Before I finish with C. imperialis, I must mention a peculiar fact. During the first stage, and, I think, also during the second, several larvæ disappeared without leaving any traces. I also saw two smaller larvæ held tight by the hind claspers of two larger ones. The larvæ thus held and pressed were perfectly dead when I observed them, and I removed them. My impression then was that these larvae were carnivorous, not from this last fact alone, as I had previously observed it with larvæ of Catocalæ when they are too crowded, but from the fact that some had disappeared entirely from the glass under which they were confined. I began to reduce their numbers, and put six only under each glass, so as to be able to watch them better. Whether I had made a mistake or not previously to this I do not exactly know; but from this moment the larvae behaved in a most exemplary manner, especially when they became larger. They crawled over each other's backs without the least sign of spite or animosity, even when they were in sleep, in which case larvæ are generally very sensitive and irritable, all were of a most pacific nature. It is, therefore, with the greatest pleasure that, for want of sufficient evidence, I withdraw this serious charge of cannibalism which I first intended to bring against them.
From what has been said respecting the rearing of exotic silk-producing bombyces, especially tropical species, it must have been observed that several difficulties, standing in the way of success, have to be overcome. The moths of North American species emerge regularly enough during the months of May, June, or July, but Indian and other tropical species may emerge at any time of the year, if the weather is mild, as has been the case during this unusually mild winter of 1881-1882. From the end of December to the present time (March 14, 1882) moths of four species of Indian silk-producers, especially Antheræa roylei and Actias selene, have constantly emerged, but only one or two at a time. These moths emerged from cocoons received in December and January last.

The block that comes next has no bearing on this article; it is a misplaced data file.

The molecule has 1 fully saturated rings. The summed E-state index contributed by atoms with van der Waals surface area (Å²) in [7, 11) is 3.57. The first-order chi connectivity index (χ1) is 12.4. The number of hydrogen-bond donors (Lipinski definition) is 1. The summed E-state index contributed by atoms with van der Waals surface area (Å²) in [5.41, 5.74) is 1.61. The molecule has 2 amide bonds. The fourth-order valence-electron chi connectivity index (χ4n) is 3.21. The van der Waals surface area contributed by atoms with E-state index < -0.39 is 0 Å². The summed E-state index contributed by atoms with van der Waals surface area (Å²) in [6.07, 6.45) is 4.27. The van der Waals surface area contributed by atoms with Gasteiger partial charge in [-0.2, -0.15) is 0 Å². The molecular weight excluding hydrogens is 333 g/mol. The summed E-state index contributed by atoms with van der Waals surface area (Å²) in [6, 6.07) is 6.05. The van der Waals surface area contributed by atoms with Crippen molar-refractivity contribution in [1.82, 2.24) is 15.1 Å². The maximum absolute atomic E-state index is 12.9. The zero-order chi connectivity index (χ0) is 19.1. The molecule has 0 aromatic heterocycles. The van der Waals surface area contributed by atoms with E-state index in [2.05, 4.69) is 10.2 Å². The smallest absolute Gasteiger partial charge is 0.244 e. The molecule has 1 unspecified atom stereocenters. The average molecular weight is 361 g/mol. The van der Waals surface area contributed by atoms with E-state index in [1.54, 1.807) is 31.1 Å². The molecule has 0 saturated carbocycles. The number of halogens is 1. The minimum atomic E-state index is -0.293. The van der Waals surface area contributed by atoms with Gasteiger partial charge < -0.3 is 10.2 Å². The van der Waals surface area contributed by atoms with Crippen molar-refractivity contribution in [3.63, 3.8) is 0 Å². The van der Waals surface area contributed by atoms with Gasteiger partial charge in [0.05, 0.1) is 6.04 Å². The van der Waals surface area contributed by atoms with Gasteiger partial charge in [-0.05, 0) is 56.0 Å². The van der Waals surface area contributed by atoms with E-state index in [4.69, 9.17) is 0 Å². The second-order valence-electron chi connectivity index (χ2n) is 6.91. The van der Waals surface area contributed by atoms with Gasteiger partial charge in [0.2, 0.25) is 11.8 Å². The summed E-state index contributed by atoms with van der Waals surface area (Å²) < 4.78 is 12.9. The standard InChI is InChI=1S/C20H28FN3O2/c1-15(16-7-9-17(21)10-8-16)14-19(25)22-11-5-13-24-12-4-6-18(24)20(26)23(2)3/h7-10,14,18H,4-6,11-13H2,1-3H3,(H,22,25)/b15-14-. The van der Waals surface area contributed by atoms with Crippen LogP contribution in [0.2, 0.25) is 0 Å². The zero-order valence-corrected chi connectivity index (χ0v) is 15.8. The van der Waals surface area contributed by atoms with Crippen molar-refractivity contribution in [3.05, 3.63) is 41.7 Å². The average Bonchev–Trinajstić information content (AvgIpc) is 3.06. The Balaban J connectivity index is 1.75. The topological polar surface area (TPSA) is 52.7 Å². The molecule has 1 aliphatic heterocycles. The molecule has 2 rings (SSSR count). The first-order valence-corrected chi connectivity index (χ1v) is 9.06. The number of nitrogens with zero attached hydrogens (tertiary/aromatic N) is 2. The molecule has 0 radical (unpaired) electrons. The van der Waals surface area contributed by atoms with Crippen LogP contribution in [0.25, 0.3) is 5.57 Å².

It is only when these tropical species shall have been already reared in Europe that the emergence of the moths will be regular; then they will be single-brooded in Northern or Central Europe, and some will very likely become double-brooded in Southern Europe. But when just imported the moths of these tropical species will always be uncertain and irregular in their emergence; hence the importance of having a sufficient number of cocoons so as to meet this difficulty, i.e., the loss of the moths that emerge prematurely or irregularly.
Before I conclude, I shall repeat what I already stated in a previous report, that the sending of live cocoons and pupæ from India and other distant countries to Europe, can easily be done, so that they will arrive alive and in good condition, if care be taken that the boxes containing these live cocoons and pupæ should not be left in the sun or near a fire (which has been the case before), and that they should at once be put in a cool place or in the ice-room of the steamer. The cocoons and pupæ should be sent from October to March or April, according to distance, and it is most important to write on the cases, "Living silkworm cocoons or pupæ, the case to be placed in the ice room."
By taking this simple precaution, live cocoons and pupæ, when newly formed, can be safely sent from very distant countries of Europe.
To continue these interesting and useful studies, I shall always be glad to buy any number of live cocoons, or exchange them for other species, if preferable.